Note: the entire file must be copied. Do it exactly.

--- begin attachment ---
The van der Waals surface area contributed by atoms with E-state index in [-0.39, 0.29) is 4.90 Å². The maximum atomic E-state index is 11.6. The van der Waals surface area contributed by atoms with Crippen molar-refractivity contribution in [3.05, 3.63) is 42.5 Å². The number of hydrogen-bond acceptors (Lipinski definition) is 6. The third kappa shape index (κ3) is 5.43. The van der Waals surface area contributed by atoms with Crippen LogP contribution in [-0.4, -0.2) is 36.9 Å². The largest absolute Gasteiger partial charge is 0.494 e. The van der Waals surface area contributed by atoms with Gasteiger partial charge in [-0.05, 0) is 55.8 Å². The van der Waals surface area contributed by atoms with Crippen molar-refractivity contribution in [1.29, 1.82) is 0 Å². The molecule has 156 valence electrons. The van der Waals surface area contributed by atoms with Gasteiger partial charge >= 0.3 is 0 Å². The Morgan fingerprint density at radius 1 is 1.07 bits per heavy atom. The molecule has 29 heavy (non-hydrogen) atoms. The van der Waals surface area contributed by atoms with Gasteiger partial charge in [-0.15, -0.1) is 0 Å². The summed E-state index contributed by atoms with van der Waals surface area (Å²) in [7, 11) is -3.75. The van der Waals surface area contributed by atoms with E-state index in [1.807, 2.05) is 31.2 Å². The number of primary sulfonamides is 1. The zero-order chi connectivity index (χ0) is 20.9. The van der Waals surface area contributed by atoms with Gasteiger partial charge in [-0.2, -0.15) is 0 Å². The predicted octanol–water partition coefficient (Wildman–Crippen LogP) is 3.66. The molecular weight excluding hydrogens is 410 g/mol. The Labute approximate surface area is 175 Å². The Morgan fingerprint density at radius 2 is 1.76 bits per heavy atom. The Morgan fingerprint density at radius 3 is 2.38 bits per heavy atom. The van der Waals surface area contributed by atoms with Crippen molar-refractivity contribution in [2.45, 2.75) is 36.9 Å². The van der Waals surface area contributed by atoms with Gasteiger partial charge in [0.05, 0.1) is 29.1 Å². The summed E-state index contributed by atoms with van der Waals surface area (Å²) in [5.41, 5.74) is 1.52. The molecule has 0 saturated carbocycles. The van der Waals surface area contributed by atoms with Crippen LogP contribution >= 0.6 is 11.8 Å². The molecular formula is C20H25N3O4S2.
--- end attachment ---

The van der Waals surface area contributed by atoms with E-state index in [-0.39, 0.29) is 4.90 Å². The maximum atomic E-state index is 11.6. The van der Waals surface area contributed by atoms with Crippen molar-refractivity contribution in [3.05, 3.63) is 42.5 Å². The number of hydrogen-bond acceptors (Lipinski definition) is 6. The third kappa shape index (κ3) is 5.43. The van der Waals surface area contributed by atoms with Crippen LogP contribution in [-0.4, -0.2) is 36.9 Å². The largest absolute Gasteiger partial charge is 0.494 e. The van der Waals surface area contributed by atoms with Gasteiger partial charge in [-0.05, 0) is 55.8 Å². The van der Waals surface area contributed by atoms with Crippen molar-refractivity contribution in [1.29, 1.82) is 0 Å². The molecule has 156 valence electrons. The van der Waals surface area contributed by atoms with Gasteiger partial charge >= 0.3 is 0 Å². The Morgan fingerprint density at radius 1 is 1.07 bits per heavy atom. The molecule has 29 heavy (non-hydrogen) atoms. The van der Waals surface area contributed by atoms with Gasteiger partial charge in [-0.15, -0.1) is 0 Å². The summed E-state index contributed by atoms with van der Waals surface area (Å²) in [7, 11) is -3.75. The van der Waals surface area contributed by atoms with E-state index in [1.807, 2.05) is 31.2 Å². The number of primary sulfonamides is 1. The zero-order chi connectivity index (χ0) is 20.9. The van der Waals surface area contributed by atoms with Gasteiger partial charge in [-0.2, -0.15) is 0 Å². The predicted octanol–water partition coefficient (Wildman–Crippen LogP) is 3.66. The molecular weight excluding hydrogens is 410 g/mol. The Labute approximate surface area is 175 Å². The Morgan fingerprint density at radius 2 is 1.76 bits per heavy atom. The Morgan fingerprint density at radius 3 is 2.38 bits per heavy atom. The van der Waals surface area contributed by atoms with Crippen molar-refractivity contribution in [2.45, 2.75) is 36.9 Å². The van der Waals surface area contributed by atoms with Gasteiger partial charge in [0.05, 0.1) is 29.1 Å². The summed E-state index contributed by atoms with van der Waals surface area (Å²) in [5.41, 5.74) is 1.52. The molecule has 0 saturated carbocycles. The van der Waals surface area contributed by atoms with Crippen LogP contribution >= 0.6 is 11.8 Å². The molecular formula is C20H25N3O4S2.